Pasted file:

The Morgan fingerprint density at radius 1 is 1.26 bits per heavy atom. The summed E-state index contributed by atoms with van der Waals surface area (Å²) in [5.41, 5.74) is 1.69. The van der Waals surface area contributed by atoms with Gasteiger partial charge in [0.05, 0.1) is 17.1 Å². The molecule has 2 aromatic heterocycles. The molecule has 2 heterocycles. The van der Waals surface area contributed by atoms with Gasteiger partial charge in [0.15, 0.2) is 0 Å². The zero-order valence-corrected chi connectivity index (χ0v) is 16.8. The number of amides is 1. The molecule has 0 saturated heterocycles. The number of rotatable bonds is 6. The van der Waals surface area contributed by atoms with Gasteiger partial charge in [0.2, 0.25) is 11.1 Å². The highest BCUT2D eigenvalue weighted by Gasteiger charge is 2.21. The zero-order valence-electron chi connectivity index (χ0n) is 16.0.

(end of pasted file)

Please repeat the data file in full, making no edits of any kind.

The Morgan fingerprint density at radius 1 is 1.26 bits per heavy atom. The summed E-state index contributed by atoms with van der Waals surface area (Å²) in [5.41, 5.74) is 1.69. The van der Waals surface area contributed by atoms with Gasteiger partial charge in [0.05, 0.1) is 17.1 Å². The molecule has 2 aromatic heterocycles. The molecule has 2 heterocycles. The van der Waals surface area contributed by atoms with Gasteiger partial charge in [0.15, 0.2) is 0 Å². The zero-order valence-corrected chi connectivity index (χ0v) is 16.8. The number of amides is 1. The molecule has 0 saturated heterocycles. The number of rotatable bonds is 6. The van der Waals surface area contributed by atoms with Gasteiger partial charge in [0.2, 0.25) is 11.1 Å². The highest BCUT2D eigenvalue weighted by Gasteiger charge is 2.21. The zero-order valence-electron chi connectivity index (χ0n) is 16.0.